The shift into the distributed ICT [Information and Communications Technology] revolution, however, and the proliferation of social networks and collaborative forms of engagement on the Internet are creating deep fissures in the orthodox approach to education. The result is that a growing number of educators are beginning to revise curricula by introducing distributed and collaborative learning models into the classroom.
that media use among kids is so pervasive that it is time to stop arguing over whether it is good or bad and accept it as part of children's environment
Many observers such as Rifkin believe there are positives in the desire of kids to be electronically connected all the time. Concealed in this behavior, they say, is a need for acceptance and to be liked and loved, which is a healthy desire that has always been a part of the maturational process.
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more focused attention in classrooms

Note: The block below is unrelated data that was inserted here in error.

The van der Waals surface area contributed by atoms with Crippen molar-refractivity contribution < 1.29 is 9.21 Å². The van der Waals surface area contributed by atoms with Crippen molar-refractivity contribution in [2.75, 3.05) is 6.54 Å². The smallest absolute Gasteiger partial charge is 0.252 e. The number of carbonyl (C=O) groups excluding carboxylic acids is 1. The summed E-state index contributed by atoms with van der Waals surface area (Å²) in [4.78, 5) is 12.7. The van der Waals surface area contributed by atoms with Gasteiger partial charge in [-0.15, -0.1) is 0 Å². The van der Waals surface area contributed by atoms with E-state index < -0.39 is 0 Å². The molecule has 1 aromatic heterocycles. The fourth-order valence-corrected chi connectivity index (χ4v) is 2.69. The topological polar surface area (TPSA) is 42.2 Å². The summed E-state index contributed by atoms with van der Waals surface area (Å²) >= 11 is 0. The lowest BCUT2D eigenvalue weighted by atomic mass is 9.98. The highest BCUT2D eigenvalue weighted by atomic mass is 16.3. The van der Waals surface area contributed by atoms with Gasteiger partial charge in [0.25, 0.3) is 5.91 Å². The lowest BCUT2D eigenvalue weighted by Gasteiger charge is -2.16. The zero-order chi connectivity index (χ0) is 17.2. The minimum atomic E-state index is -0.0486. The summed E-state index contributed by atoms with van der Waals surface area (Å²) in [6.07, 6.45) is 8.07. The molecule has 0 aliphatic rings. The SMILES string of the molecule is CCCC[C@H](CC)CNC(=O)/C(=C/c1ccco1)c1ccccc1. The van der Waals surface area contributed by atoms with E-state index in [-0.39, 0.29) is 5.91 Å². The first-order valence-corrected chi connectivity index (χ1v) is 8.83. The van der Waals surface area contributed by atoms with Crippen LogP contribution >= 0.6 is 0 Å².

Four years ago I created Google Earth resources for the classroom and posted them to the GE Community Forum. Two of them were called Maths in Madrid and Maths in Las Vegas. These were based on the fact that there is maths all around us, every day, everywhere we look. Google Earth (and Maps) gives us a great perspective on it all. It also provides easy access for our students to see rich visual content that depicts everyday maths. I have always loved the idea of children seeing the maths they are working on.
The only issue with Google Earth is that it is restrictive in two ways. It is not browser based and it is impossible for me to create a resource for others to collaborate on.